- Course: PhD in Piezoelectric Materials
- PhD title: Growth and Characterisation of Ternary Piezoelectric Oxide Single Crystals
- Nationality: Romanian
Why did you choose to study for a PhD at the University of Leeds?
My story at Leeds begins with an MSc degree in nanotechnology (within the Nanofolio programme), Leeds being one of the best centres in the UK in the field. During the MSc degree I was required to carry out research as part of a major project. I chose a project in the Institute for Materials Research, which focused on ferroelectric thin films for novel memory applications. I found the area of materials' engineering fascinating which, together with the well-equipped laboratories, the inspiring researchers always working as a team and the good organisation within the institute made me say "Yes" beyond a shadow of a doubt when the opportunity of doing a PhD arose.
Tell us about your research
My research focuses on a new class of piezoelectric materials which has the potential of revolutionising electromechanical transduction in areas like underwater communication and exploration as well as medical ultrasonic imaging, diagnosis and treatment.
What is your favourite part of studying at Leeds?
One of my favourite parts is working with highly qualified professors and researchers who are recognised internationally for their achievements. I also love the very dynamic environment and the opportunity to take part in challenging activities all year round, such as Young Persons' Lecture Competition or SHOWCASE - the University's Postgraduate Research Conference.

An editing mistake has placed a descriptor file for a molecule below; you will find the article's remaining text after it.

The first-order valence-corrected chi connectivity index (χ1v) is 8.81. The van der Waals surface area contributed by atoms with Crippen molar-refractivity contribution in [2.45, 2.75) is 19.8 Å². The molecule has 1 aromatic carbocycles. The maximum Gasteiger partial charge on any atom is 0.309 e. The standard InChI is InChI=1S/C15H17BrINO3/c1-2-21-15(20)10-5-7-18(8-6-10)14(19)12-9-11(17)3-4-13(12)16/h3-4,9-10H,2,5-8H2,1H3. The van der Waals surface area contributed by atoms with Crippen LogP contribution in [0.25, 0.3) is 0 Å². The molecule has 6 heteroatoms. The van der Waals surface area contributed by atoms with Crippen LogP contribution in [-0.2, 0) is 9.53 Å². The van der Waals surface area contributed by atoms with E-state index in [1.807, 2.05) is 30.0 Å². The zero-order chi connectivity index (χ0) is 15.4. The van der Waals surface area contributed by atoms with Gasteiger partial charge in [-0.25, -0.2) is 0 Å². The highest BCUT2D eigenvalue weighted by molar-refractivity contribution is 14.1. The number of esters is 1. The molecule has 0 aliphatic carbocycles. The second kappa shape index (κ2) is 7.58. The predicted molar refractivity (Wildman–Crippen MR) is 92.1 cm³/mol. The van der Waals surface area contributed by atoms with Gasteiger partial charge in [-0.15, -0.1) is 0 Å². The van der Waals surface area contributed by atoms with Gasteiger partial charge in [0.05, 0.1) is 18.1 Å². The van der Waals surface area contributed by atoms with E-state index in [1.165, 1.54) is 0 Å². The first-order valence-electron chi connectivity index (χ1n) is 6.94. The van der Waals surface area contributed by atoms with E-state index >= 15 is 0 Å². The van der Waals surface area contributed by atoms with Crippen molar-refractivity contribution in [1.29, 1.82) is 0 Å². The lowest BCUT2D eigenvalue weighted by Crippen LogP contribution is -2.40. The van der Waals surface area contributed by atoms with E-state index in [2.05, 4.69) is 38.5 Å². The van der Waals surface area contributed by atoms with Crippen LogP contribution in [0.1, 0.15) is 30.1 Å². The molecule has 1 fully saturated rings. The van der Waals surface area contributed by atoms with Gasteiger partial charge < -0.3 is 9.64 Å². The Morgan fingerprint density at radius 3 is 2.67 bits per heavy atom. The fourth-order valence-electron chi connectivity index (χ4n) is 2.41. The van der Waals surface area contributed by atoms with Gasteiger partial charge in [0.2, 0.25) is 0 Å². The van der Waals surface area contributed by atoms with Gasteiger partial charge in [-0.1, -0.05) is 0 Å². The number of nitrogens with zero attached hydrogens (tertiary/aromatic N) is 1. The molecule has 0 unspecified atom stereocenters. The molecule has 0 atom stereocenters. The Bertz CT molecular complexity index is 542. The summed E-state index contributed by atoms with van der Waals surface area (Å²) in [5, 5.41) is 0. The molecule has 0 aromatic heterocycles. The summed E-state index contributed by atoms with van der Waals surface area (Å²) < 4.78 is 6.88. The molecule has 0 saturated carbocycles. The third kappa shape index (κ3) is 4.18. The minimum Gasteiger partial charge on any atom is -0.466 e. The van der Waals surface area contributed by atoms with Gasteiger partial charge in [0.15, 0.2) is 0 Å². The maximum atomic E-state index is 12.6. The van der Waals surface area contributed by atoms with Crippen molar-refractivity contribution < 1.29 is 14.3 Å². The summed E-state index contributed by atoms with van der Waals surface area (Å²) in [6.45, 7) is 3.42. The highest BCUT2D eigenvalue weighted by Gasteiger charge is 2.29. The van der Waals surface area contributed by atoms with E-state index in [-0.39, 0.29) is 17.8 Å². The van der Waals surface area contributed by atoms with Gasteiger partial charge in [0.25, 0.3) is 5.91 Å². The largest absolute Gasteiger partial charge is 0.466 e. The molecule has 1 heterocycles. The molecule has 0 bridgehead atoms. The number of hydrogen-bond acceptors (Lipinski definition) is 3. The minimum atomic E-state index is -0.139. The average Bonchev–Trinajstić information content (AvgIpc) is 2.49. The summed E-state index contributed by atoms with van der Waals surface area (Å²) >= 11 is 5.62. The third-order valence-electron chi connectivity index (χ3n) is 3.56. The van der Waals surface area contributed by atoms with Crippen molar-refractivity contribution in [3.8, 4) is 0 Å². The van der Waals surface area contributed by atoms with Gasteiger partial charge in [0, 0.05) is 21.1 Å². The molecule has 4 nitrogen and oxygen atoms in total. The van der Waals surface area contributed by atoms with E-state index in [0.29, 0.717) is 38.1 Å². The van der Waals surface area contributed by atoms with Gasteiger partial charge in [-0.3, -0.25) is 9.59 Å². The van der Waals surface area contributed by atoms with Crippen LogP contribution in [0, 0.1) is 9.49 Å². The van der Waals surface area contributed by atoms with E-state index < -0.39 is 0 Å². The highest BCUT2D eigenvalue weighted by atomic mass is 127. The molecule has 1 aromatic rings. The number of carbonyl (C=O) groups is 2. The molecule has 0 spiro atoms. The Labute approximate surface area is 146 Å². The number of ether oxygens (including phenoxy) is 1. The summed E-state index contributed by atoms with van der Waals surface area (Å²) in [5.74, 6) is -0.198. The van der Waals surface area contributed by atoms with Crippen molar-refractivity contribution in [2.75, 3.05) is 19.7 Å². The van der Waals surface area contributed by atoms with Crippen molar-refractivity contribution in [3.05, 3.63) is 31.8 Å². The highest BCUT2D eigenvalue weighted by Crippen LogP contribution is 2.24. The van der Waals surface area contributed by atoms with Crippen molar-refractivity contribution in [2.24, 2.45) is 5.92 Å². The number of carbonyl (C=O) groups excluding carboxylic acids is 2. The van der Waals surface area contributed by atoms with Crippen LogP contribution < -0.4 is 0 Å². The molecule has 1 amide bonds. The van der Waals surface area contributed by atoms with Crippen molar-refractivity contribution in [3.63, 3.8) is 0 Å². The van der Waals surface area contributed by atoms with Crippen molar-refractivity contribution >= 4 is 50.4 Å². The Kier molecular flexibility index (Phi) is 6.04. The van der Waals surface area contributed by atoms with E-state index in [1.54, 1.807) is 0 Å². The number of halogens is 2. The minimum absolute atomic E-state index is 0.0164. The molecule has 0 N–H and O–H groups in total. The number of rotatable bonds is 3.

What activities do you take part in outside of your studies?
Leeds is a very effervescent city with something to offer for everyone. A few of my favourite events, which I like to attend with my friends and colleagues are: Leeds International Film Festival, Leeds Light Night and Leeds Loves Cocktails Festival. On sunny weekends (which are not as rare as one would think) I like to explore areas around Leeds such as charming towns (York, Ilkley, Harrogate, Knaresborough, Whitby) or the wonderful national parks (The Peak District, The Yorkshire Dales, The Lake District).
What are your ambitions for the future?
Upon completion of my PhD I plan to continue my work as a researcher in the area of piezoelectric materials in an industrial environment, which will allow me to bring business and scientific findings together.
Your advice to prospective students
Before engaging in a PhD there are a number of questions that need to be addressed, such as: why do I want/need a PhD, do I enjoy working in a laboratory, do I want a career in academia or industry (some projects are purely scientific, whilst some other have very strong connections with industry and hence, choosing one or another may facilitate your career path).
A PhD is an amazing, exciting experience that brings plenty of satisfaction as well as challenges. In my opinion, the beauty of a research degree is that although you have a supervisor who provides guidance, it is your responsibility to organise your own time and plan your research. Overall, a PhD is much more than a degree. It is a vivid, life-changing experience.